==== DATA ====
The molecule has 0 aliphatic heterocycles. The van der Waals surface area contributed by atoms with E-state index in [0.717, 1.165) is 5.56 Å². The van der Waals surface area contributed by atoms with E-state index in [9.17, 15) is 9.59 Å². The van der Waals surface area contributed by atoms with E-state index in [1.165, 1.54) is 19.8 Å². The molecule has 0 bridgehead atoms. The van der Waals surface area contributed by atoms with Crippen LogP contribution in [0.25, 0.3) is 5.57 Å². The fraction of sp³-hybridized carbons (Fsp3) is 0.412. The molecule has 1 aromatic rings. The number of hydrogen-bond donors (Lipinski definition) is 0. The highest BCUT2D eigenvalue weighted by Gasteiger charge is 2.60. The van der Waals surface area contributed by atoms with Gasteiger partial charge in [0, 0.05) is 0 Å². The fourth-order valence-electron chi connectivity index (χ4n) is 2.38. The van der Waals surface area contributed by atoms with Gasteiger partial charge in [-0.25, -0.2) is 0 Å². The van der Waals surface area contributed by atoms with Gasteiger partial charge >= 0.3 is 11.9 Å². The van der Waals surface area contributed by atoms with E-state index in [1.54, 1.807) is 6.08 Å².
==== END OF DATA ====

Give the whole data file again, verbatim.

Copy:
The molecule has 0 aliphatic heterocycles. The van der Waals surface area contributed by atoms with E-state index in [0.717, 1.165) is 5.56 Å². The van der Waals surface area contributed by atoms with E-state index in [9.17, 15) is 9.59 Å². The van der Waals surface area contributed by atoms with E-state index in [1.165, 1.54) is 19.8 Å². The molecule has 0 bridgehead atoms. The van der Waals surface area contributed by atoms with Crippen LogP contribution in [0.25, 0.3) is 5.57 Å². The fraction of sp³-hybridized carbons (Fsp3) is 0.412. The molecule has 1 aromatic rings. The number of hydrogen-bond donors (Lipinski definition) is 0. The highest BCUT2D eigenvalue weighted by Gasteiger charge is 2.60. The van der Waals surface area contributed by atoms with Gasteiger partial charge in [0, 0.05) is 0 Å². The fourth-order valence-electron chi connectivity index (χ4n) is 2.38. The van der Waals surface area contributed by atoms with Gasteiger partial charge in [-0.25, -0.2) is 0 Å². The van der Waals surface area contributed by atoms with Gasteiger partial charge >= 0.3 is 11.9 Å². The van der Waals surface area contributed by atoms with E-state index in [1.54, 1.807) is 6.08 Å².